The presentation is directed by VFP Artistic Producing Partner and award-winning director A. Lorraine Robinson, who shares: “I believe in theater and its power to create community, understanding and impact social justice. So, I was eager to support Ukrainian voices and especially interested in what I felt was a unique opportunity to amplify women’s voices relating their wartime experiences, by employing a slate of works primarily by women playwrights and working with a wonderful all-woman cast.”

VFP Founding Producing Partner Ari Roth adds: “This important event comes in advance of VFP’s official announcement of 2022 productions, soon to be unveiled with American premiere programming this summer at Capital Fringe Festival and for seven weeks in the fall at Woolly Mammoth Theatre’s Rehearsal Hall. But our desire to amplify Ukrainian voices, standing in solidarity with theater artists around the world giving voice to the urgent, plaintive reportage of these besieged writers, animates us to put this reading together first, and right now. We’ll be returning to war-torn terrain with our Voices From a Changing Middle East Festival shortly. Right now, there’s no way we can ignore these moving, theatrical elegies.” For more information on the full company of participating actors and VFP programming, go to


Yelena Astasyeva was born in 1973 in the city of Kherson (Ukraine), where she lives to this day. Writer, author of a number of plays that have repeatedly been shortlisted for the Ukrainian festival “Week of Current Play” and were staged in theaters in Kherson and Kiev. One of the founders of the Theater of Playwrights in Kyiv.

Natalia Blok is a well-known playwright and screenwriter; her plays have been staged with success both in Ukraine (state and independent theaters) and abroad. Her texts have repeatedly been shortlisted for international and national prestigious competitions: Week of Current Play, Batumi Monoplay Festival, UA Drama. Coronation of the word, pitching of State Cinema, Pitching of patriotic series of the Ministry of Culture of Ukraine. She has been translated into Polish, Georgian, German, and Russian. She is a founder of the Theater of Playwrights, and a multiple winner of the State Cinema and Pitch of Ukraine competition as a screenwriter.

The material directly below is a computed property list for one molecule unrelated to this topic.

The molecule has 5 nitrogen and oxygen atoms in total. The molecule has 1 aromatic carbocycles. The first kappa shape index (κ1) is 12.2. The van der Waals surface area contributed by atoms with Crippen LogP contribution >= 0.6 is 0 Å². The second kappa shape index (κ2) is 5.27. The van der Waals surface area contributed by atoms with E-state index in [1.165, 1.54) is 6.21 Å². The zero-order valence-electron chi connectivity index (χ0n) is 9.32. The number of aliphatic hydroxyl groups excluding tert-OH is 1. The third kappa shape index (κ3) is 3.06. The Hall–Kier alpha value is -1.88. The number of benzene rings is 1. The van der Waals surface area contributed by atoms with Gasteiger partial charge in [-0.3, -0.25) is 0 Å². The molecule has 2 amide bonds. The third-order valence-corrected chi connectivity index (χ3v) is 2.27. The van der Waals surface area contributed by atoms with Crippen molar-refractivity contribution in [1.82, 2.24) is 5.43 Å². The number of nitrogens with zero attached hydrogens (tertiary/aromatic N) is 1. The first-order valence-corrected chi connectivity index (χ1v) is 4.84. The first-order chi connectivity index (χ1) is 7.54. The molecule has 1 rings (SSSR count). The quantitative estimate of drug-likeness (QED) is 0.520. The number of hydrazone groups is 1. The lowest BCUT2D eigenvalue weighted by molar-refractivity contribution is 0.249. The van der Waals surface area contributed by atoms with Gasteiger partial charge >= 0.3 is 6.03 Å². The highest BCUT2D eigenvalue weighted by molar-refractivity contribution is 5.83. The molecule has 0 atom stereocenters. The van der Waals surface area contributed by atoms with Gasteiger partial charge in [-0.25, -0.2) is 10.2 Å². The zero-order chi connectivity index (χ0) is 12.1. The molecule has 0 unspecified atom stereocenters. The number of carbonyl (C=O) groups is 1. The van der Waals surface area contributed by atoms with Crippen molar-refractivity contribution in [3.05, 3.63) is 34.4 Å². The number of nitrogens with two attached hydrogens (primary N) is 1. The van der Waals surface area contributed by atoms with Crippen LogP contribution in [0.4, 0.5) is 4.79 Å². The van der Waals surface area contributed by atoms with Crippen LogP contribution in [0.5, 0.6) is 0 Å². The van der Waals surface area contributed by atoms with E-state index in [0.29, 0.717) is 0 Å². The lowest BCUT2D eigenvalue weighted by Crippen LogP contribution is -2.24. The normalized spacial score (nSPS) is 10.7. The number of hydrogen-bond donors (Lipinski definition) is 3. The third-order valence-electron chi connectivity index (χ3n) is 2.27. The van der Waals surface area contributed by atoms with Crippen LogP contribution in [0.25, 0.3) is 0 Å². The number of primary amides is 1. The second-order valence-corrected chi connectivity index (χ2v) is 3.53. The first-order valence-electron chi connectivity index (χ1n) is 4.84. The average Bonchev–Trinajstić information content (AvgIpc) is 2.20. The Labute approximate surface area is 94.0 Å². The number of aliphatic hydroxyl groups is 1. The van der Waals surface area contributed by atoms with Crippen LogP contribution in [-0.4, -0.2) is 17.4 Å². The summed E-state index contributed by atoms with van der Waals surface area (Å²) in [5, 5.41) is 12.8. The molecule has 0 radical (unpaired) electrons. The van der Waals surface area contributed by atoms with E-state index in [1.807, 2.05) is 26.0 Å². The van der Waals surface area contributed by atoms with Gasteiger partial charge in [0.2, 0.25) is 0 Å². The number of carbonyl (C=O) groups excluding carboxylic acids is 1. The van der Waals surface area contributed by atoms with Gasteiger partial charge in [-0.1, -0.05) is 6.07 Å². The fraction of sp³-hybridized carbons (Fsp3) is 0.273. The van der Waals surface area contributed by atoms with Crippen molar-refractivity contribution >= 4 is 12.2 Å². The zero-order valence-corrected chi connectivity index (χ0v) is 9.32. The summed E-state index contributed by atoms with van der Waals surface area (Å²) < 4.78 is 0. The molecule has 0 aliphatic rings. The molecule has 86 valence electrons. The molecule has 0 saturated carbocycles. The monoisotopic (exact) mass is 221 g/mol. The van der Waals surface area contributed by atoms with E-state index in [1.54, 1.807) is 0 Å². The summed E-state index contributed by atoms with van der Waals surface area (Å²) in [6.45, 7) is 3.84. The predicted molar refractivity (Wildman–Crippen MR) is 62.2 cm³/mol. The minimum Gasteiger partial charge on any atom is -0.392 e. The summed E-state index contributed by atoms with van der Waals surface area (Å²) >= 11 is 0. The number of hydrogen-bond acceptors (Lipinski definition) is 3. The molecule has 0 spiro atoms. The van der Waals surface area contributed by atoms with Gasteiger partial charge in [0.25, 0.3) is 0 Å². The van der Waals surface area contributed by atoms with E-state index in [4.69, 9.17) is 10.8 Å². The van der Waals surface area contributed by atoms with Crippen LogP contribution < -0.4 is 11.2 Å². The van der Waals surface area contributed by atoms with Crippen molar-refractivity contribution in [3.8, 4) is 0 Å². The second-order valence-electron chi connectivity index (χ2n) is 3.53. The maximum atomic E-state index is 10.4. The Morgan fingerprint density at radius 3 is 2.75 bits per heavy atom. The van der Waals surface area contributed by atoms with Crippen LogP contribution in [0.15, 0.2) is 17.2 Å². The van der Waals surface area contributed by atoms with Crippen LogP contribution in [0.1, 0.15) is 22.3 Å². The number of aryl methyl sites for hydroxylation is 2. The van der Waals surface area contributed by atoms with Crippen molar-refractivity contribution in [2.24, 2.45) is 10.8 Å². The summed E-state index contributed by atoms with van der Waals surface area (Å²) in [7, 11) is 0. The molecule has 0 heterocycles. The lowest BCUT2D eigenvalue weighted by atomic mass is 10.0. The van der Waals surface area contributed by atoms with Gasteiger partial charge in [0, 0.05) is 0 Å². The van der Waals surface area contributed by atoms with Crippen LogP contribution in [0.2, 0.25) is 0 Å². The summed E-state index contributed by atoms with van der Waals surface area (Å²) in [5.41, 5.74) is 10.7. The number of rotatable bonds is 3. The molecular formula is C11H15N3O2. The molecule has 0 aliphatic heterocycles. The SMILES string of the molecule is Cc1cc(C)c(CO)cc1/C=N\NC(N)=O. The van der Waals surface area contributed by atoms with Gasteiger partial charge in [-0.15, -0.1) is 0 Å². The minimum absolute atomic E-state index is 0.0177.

Andrii Bondarenko is a playwright, director, culturologist-researcher, Doctor of Philosophy (PhD), head of the literary and dramatic section of the Lviv Puppet Theater. Curator of the stage story circle “Drama Atelier.” Author of numerous plays that have participated in major drama festivals in Ukraine. Numerous plays have been staged in Lviv, Kyiv, and Zaporizhia. Director of the short film “Night with Natalia” (2017).

Neda Nezhdana was born in 1971 in the city of Kramatorsk, Donetsk Region (Ukraine). A playwright, culturologist, art critic, director, and translator, she graduated from the Art School of Kyiv (1982–1986), the Institute of Foreign Languages of Kyiv (French philology, 1988–1993) and the Mohyla Academy of Kyiv (culturology, 19921–995). She was studying at the School of Anatoliy Diachenko Center of Modern Experimental Dramaturgy. She has a Ph.D. in literature (“The structural and creative role of the myth in contemporary Ukrainian drama”) and is the author of a collection of 6 plays, “Promotion of the other,” and also compiled and contributed her plays to more than 10 Ukrainian dramatic anthologies and 2 foreign (French and Serbian). Neda Nezhdana wrote 23 original plays and 7 adaptations. Four of her plays have been included in the catalogs of the Best Plays of Europe 2004–2008 and the catalog “European Theatre Convention” (2012). Chairman of the Confederation of playwrights of Ukraine, patron of Ukraine in the Biennale “New European Plays” in Wiesbaden (German, 2012, 2014), member of WPIC Conference in Stockholm (2012), chief of Ukrainian committee of Eurodrama of the House of Europe and the Orient in Paris (from 2013). She is the first Ukrainian author of plays published and staged in France and Turkey.


A. Lorraine Robinson is an award-winning theater director, dramaturg, producer, nonprofit arts administrator, and community-based arts educator. She is the Artistic Producing Partner for Voices Festival Productions. For seven years, she served as Artistic Producing Director of MuseFire Productions, a 501(c)3 not-for-profit theater and film production company dedicated to multimedia and stylistically challenging work (especially the voices of women and individuals of color), which she co-founded with (Joint) Artistic Producing Director, Michelle T. Hall. She received the Central Ohio Theatre Critics Circle Award: Best Director & Best Production for The Laramie Project (Contemporary American Theatre Company in Columbus, Ohio.) In 2017, 2018, and 2019 she received Tony Award: Excellence in Theatre Education Honorable Mention Awards. Lorraine is also a Board Member and Associated Artist with Transformation Theatre Company.